Canadian Army Journal - Benjamin Zyla

A significant contribution to the very young literature about America's experience in nation-building.

Foreign Affairs
Nation building has been a prominent feature of U.S. foreign policy since the end of World War II, but in recent years it has become linked directly to national security. Building on recent important RAND studies on U.S. and UN efforts, this collection of essays by leading experts identifies the challenges involved and takes stock of the historical experience available to outsiders seeking to build nation-states. Fukuyama notes that the United States has been much more successful in assisting the reconstruction of war-torn or damaged societies — such as in postwar Japan and Germany — than in building states anew. A series of fascinating chapters recounts the postwar U.S. experience with promoting development and state creation, revealing its swings between optimism and failure. Later chapters look at the contemporary problems that have beset nation-building efforts in Afghanistan and Iraq. A theme that emerges is the striking absence of institutional memory and international capacity in these undertakings. Institutional lessons that were learned in Somalia, Haiti, and Bosnia were not effectively passed on to the Bush administration — as has been painfully revealed by the ongoing U.S. occupation and reconstruction of Iraq.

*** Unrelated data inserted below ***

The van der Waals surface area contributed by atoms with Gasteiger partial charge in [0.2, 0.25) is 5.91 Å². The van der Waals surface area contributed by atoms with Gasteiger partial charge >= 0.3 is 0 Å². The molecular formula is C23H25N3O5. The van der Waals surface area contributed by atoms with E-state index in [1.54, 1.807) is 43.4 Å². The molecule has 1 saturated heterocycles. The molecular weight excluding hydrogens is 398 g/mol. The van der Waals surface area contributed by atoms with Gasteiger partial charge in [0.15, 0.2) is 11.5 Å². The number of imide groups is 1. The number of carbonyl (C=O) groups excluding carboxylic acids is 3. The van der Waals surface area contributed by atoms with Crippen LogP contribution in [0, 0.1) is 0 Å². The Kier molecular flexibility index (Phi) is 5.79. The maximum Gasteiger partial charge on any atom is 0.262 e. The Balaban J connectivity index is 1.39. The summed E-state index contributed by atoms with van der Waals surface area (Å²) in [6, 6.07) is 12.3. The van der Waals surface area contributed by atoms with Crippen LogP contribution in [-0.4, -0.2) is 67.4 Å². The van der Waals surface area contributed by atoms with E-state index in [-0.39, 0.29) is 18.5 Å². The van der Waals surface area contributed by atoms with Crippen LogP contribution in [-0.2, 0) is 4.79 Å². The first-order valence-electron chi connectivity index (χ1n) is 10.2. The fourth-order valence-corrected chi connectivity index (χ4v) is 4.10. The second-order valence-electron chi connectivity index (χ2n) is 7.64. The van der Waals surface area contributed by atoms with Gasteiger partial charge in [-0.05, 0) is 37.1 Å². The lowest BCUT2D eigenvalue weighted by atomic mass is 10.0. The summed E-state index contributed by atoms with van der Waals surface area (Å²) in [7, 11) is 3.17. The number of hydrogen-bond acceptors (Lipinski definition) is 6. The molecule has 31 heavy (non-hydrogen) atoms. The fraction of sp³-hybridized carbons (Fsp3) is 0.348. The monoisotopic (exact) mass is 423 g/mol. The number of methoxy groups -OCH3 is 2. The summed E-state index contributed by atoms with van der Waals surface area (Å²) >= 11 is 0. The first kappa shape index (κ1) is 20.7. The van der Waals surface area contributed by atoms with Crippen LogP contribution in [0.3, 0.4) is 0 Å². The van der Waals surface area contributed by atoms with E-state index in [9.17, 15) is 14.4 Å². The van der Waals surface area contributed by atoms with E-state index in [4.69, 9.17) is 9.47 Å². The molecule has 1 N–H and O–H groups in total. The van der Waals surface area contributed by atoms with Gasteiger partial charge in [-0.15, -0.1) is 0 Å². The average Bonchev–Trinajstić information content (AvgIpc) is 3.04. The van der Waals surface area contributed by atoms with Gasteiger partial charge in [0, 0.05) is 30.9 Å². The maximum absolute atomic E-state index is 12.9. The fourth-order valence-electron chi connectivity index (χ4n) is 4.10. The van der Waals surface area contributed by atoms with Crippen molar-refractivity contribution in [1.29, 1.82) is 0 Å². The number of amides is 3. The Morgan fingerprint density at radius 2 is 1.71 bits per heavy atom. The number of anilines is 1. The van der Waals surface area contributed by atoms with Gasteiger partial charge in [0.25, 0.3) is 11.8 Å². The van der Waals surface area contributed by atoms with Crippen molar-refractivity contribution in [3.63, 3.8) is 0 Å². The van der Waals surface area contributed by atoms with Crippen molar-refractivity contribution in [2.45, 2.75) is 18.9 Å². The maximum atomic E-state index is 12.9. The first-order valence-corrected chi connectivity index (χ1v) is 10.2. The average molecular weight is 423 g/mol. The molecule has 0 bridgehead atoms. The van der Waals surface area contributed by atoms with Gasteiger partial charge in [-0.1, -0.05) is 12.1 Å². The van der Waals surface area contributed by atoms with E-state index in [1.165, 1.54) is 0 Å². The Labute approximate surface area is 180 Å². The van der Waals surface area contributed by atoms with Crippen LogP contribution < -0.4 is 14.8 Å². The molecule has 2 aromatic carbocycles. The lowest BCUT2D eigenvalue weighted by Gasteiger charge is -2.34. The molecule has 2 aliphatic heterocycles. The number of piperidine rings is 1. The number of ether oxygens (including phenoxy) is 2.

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Product Details

  • ISBN-13: 9780801883354
  • Publisher: Johns Hopkins University Press
  • Publication date: 1/31/2006